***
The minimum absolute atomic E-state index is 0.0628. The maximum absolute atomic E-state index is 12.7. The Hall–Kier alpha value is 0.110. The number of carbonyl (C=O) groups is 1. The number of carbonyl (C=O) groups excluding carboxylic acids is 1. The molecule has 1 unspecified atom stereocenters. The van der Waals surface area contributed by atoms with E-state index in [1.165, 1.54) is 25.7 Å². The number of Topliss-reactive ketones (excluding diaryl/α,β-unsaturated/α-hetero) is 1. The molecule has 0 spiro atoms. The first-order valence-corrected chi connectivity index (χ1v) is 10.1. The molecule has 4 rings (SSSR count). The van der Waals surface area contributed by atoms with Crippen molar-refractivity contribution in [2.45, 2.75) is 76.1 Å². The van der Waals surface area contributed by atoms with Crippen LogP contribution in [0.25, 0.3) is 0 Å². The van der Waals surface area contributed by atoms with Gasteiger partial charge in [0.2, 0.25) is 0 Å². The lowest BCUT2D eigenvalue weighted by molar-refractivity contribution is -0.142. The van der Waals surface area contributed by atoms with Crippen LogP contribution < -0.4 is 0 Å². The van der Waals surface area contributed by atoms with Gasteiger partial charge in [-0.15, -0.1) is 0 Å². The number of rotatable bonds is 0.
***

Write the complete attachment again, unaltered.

The minimum absolute atomic E-state index is 0.0628. The maximum absolute atomic E-state index is 12.7. The Hall–Kier alpha value is 0.110. The number of carbonyl (C=O) groups is 1. The number of carbonyl (C=O) groups excluding carboxylic acids is 1. The molecule has 1 unspecified atom stereocenters. The van der Waals surface area contributed by atoms with E-state index in [1.165, 1.54) is 25.7 Å². The number of Topliss-reactive ketones (excluding diaryl/α,β-unsaturated/α-hetero) is 1. The molecule has 0 spiro atoms. The first-order valence-corrected chi connectivity index (χ1v) is 10.1. The molecule has 4 rings (SSSR count). The van der Waals surface area contributed by atoms with Crippen molar-refractivity contribution in [2.45, 2.75) is 76.1 Å². The van der Waals surface area contributed by atoms with Crippen LogP contribution in [0.25, 0.3) is 0 Å². The van der Waals surface area contributed by atoms with Gasteiger partial charge in [0.2, 0.25) is 0 Å². The lowest BCUT2D eigenvalue weighted by molar-refractivity contribution is -0.142. The van der Waals surface area contributed by atoms with Crippen LogP contribution < -0.4 is 0 Å². The van der Waals surface area contributed by atoms with Gasteiger partial charge in [-0.15, -0.1) is 0 Å². The number of rotatable bonds is 0.